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Lawmakers plan to limit Sudafed sales in an effort to limit meth production

March 14, 2001
By: Maggie Rotermund
State Capital Bureau
Links: SB 608

JEFFERSON CITY - Missouri residents would be able to buy only three packs of cold medicine like Sudafed at a time, if Sen. Anita Yeckel, R-St. Louis County, has her way. Yeckel's bill, an attempt to slow methamphetimine production in Missouri, reviewed by the Senate Crime Committee Wednesday.

The legislation would limit the mass purchasing of cold medicine containing pseudoephedrine, take the larger bottles of cold medicine off the shelf and cap the amount someone can possess at three bottles.

"Since it arrived in Missouri in 1996, this is the worst thing that I've ever seen," Jason Grawlner, a deputy sheriff from Washington County, told the committee. "This bill would help stop production before it starts."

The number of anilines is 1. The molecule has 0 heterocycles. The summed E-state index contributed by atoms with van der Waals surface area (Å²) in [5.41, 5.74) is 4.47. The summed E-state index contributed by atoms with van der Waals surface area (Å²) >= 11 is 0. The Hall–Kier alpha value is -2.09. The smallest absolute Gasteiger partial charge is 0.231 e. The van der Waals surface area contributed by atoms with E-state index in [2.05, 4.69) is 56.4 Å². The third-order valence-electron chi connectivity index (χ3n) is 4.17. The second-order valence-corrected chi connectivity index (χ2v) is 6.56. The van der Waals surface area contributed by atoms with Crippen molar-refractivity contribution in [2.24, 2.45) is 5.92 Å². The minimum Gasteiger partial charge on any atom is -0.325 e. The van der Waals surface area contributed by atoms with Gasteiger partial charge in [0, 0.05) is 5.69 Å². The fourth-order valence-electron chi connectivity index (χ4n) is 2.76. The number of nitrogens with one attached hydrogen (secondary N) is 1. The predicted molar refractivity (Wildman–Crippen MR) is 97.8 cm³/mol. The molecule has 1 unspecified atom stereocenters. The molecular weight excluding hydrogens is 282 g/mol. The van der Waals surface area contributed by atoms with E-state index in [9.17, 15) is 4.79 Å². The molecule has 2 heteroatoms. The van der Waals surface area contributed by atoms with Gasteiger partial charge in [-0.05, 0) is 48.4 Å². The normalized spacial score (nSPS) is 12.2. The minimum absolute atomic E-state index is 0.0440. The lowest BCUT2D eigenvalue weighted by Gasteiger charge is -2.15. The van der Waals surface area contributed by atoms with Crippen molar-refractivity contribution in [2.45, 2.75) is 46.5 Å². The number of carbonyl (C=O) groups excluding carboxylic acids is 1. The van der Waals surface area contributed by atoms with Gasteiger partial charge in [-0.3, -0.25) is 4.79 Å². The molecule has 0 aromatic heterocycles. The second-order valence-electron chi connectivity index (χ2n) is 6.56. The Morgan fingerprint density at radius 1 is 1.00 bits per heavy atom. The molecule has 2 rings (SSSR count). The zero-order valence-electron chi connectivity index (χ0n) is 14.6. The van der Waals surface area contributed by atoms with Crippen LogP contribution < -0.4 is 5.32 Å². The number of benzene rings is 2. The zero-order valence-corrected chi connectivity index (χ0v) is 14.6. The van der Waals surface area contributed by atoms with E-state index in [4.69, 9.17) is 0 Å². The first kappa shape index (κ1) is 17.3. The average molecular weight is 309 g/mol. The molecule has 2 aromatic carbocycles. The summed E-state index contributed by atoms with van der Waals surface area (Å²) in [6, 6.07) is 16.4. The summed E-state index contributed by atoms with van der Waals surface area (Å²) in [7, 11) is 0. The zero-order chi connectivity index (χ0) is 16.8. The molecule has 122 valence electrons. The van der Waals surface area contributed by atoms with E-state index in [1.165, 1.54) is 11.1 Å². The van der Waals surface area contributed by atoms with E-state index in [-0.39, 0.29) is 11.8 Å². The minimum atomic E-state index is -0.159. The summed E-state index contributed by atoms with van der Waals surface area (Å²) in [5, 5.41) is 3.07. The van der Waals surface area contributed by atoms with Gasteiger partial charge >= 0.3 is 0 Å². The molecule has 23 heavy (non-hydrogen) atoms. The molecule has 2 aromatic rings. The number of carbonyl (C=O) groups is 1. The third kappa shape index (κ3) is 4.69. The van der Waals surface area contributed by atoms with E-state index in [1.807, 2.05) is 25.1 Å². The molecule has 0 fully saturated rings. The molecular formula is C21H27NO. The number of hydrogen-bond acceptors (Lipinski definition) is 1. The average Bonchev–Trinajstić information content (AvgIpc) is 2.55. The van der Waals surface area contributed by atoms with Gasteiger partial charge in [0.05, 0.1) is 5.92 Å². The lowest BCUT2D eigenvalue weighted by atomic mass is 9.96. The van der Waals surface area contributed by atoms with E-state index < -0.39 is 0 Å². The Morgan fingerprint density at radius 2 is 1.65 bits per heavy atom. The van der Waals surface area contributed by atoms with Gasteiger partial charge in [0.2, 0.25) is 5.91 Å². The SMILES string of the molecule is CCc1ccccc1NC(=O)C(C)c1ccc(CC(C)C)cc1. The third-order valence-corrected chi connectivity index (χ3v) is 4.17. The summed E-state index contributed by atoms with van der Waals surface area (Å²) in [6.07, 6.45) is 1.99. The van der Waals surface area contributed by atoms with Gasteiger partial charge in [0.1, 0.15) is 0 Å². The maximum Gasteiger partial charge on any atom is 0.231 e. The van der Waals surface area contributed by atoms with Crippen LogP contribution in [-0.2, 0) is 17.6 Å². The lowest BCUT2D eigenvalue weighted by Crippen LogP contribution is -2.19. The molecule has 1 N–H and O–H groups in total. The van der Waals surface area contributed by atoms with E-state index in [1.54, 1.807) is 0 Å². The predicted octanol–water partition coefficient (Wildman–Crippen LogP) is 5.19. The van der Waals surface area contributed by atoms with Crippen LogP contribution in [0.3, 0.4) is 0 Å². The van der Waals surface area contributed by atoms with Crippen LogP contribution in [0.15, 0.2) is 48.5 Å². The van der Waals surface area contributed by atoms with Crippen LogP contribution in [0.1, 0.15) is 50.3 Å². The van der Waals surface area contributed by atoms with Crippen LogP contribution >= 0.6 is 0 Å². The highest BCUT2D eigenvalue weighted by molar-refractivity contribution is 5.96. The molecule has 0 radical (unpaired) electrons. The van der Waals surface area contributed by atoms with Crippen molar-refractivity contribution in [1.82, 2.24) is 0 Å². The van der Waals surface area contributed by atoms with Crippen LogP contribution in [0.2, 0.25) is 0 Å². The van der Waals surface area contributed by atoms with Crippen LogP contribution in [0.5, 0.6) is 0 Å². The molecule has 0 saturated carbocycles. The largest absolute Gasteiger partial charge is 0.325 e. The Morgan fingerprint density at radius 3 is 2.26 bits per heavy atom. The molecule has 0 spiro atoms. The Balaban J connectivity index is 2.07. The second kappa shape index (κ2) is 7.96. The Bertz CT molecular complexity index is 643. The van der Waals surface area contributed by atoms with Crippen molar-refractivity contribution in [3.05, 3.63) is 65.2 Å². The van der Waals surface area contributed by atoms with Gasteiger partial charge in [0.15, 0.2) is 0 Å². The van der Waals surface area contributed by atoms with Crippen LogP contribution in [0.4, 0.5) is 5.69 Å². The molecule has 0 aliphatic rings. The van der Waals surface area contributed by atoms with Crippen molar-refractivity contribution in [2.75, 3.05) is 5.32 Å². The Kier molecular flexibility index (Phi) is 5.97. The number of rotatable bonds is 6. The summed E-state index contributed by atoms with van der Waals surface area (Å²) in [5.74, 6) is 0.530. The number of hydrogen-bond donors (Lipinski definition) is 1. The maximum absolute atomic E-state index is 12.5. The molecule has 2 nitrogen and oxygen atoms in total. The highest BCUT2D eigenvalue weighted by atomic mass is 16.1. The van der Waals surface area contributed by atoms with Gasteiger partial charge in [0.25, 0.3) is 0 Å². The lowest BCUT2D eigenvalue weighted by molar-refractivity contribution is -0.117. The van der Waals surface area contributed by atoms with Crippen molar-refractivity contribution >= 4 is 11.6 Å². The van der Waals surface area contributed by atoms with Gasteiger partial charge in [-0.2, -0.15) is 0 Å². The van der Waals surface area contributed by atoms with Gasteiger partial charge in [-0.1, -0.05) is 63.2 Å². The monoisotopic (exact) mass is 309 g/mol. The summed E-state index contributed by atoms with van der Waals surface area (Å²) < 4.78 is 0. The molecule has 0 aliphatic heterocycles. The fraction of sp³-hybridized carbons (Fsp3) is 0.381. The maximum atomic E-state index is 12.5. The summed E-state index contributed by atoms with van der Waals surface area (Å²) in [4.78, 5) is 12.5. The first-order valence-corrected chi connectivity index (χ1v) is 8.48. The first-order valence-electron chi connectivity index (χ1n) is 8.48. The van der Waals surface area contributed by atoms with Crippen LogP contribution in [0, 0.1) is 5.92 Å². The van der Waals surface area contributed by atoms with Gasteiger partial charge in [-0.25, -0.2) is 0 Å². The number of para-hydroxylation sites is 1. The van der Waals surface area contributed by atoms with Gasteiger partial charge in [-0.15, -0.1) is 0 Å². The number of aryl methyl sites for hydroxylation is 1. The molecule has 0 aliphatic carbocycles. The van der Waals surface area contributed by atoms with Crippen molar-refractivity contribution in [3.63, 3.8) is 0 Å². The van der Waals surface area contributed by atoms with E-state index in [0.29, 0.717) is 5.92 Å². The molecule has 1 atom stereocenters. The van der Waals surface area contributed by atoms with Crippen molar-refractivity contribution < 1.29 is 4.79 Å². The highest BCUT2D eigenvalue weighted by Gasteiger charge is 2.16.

Pseudoephedrine is the only chemical used in cooking meth that can be bought off the shelf. Other chemicals used in meth production are more difficult to get.

"We're not looking to take away Sudafed for medicinal purposes. Three boxes is well over what someone needs for a cold," Yeckel said.

The bill looks to address the legal angle, as law enforcement officials complain that they have little power to stop meth production in the state.

"We sometimes arrest people with 5,000 to 6,000 pills in their car. Citizens come into St. Louis County to buy cold pills for $3.00," said Detective Dave Ryan. "1000 pills equals one ounce of dope or $1500 on the street."

Nancy Bukar, of the National Consumer Healthcare Product Association, cited similar laws in California and Arizona that limit the amount of cold medicine someone can legally possess.

"This bill targets suspicious sales--large purchases of cold medicine in cash. This will stop the problem at the source," Bukar said.

The committee took no immediate action on the bill. Nobody testified against the proposals.